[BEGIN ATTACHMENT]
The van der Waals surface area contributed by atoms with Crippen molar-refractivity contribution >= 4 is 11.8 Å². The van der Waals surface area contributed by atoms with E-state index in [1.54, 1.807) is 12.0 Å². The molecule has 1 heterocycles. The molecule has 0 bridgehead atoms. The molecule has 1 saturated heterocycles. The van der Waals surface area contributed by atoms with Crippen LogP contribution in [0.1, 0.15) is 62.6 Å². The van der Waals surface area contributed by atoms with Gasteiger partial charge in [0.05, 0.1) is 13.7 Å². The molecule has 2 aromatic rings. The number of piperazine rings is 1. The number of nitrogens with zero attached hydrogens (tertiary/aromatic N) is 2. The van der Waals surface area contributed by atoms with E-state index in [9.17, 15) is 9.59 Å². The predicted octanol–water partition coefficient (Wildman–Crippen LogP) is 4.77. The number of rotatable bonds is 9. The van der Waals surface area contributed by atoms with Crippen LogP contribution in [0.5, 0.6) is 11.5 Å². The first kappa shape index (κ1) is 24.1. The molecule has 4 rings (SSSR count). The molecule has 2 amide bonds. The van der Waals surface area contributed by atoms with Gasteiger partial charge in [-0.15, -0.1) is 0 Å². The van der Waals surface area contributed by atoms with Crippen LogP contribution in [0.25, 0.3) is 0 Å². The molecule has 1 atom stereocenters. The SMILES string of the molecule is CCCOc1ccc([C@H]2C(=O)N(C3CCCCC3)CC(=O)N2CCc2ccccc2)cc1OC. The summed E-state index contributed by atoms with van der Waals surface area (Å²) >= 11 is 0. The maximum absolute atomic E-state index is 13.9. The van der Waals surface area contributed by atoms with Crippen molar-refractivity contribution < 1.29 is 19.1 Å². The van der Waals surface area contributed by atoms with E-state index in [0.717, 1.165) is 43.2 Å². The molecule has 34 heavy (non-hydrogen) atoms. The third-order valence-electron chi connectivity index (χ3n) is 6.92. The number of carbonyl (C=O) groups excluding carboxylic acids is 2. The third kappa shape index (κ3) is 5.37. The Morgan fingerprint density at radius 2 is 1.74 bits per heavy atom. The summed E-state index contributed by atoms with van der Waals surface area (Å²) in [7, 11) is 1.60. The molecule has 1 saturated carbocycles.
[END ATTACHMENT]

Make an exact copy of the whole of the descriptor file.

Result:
The van der Waals surface area contributed by atoms with Crippen molar-refractivity contribution >= 4 is 11.8 Å². The van der Waals surface area contributed by atoms with E-state index in [1.54, 1.807) is 12.0 Å². The molecule has 1 heterocycles. The molecule has 0 bridgehead atoms. The molecule has 1 saturated heterocycles. The van der Waals surface area contributed by atoms with Crippen LogP contribution in [0.1, 0.15) is 62.6 Å². The van der Waals surface area contributed by atoms with Gasteiger partial charge in [0.05, 0.1) is 13.7 Å². The molecule has 2 aromatic rings. The number of piperazine rings is 1. The number of nitrogens with zero attached hydrogens (tertiary/aromatic N) is 2. The van der Waals surface area contributed by atoms with E-state index in [9.17, 15) is 9.59 Å². The predicted octanol–water partition coefficient (Wildman–Crippen LogP) is 4.77. The number of rotatable bonds is 9. The van der Waals surface area contributed by atoms with Crippen LogP contribution in [0.5, 0.6) is 11.5 Å². The first kappa shape index (κ1) is 24.1. The molecule has 4 rings (SSSR count). The molecule has 2 amide bonds. The van der Waals surface area contributed by atoms with Gasteiger partial charge in [-0.15, -0.1) is 0 Å². The van der Waals surface area contributed by atoms with Crippen LogP contribution in [0.25, 0.3) is 0 Å². The molecule has 1 atom stereocenters. The SMILES string of the molecule is CCCOc1ccc([C@H]2C(=O)N(C3CCCCC3)CC(=O)N2CCc2ccccc2)cc1OC. The summed E-state index contributed by atoms with van der Waals surface area (Å²) >= 11 is 0. The maximum absolute atomic E-state index is 13.9. The van der Waals surface area contributed by atoms with Crippen molar-refractivity contribution < 1.29 is 19.1 Å². The van der Waals surface area contributed by atoms with E-state index in [0.717, 1.165) is 43.2 Å². The molecule has 34 heavy (non-hydrogen) atoms. The third-order valence-electron chi connectivity index (χ3n) is 6.92. The number of carbonyl (C=O) groups excluding carboxylic acids is 2. The third kappa shape index (κ3) is 5.37. The Morgan fingerprint density at radius 2 is 1.74 bits per heavy atom. The summed E-state index contributed by atoms with van der Waals surface area (Å²) in [7, 11) is 1.60. The molecule has 1 saturated carbocycles.